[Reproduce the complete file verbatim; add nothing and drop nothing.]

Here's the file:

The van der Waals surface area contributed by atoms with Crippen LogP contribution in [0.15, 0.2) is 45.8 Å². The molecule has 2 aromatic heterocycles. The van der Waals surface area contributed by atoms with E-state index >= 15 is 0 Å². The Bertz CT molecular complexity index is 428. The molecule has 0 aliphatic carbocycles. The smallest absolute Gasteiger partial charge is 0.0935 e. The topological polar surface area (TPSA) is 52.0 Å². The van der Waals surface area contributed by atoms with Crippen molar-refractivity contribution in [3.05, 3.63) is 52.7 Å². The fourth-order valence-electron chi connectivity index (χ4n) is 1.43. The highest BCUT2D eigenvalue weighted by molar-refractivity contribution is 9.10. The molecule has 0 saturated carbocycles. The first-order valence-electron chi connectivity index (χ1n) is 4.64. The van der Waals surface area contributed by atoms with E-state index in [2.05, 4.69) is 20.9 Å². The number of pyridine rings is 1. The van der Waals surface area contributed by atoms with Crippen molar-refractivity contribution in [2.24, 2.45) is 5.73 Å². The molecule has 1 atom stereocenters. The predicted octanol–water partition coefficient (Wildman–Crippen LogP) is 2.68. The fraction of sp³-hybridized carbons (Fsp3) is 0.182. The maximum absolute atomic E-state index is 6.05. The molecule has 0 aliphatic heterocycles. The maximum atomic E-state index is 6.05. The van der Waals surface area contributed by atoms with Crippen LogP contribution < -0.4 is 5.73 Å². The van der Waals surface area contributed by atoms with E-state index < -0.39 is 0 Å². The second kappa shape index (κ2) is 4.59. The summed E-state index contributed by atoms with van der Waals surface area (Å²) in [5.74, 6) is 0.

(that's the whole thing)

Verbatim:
The van der Waals surface area contributed by atoms with Crippen LogP contribution in [0.15, 0.2) is 45.8 Å². The molecule has 2 aromatic heterocycles. The van der Waals surface area contributed by atoms with E-state index >= 15 is 0 Å². The Bertz CT molecular complexity index is 428. The molecule has 0 aliphatic carbocycles. The smallest absolute Gasteiger partial charge is 0.0935 e. The topological polar surface area (TPSA) is 52.0 Å². The van der Waals surface area contributed by atoms with Crippen molar-refractivity contribution in [3.05, 3.63) is 52.7 Å². The fourth-order valence-electron chi connectivity index (χ4n) is 1.43. The highest BCUT2D eigenvalue weighted by molar-refractivity contribution is 9.10. The molecule has 0 saturated carbocycles. The first-order valence-electron chi connectivity index (χ1n) is 4.64. The van der Waals surface area contributed by atoms with E-state index in [2.05, 4.69) is 20.9 Å². The number of pyridine rings is 1. The van der Waals surface area contributed by atoms with Crippen molar-refractivity contribution in [2.24, 2.45) is 5.73 Å². The molecule has 1 atom stereocenters. The predicted octanol–water partition coefficient (Wildman–Crippen LogP) is 2.68. The fraction of sp³-hybridized carbons (Fsp3) is 0.182. The maximum absolute atomic E-state index is 6.05. The molecule has 0 aliphatic heterocycles. The maximum atomic E-state index is 6.05. The van der Waals surface area contributed by atoms with Crippen LogP contribution < -0.4 is 5.73 Å². The van der Waals surface area contributed by atoms with E-state index < -0.39 is 0 Å². The second kappa shape index (κ2) is 4.59. The summed E-state index contributed by atoms with van der Waals surface area (Å²) in [5.74, 6) is 0.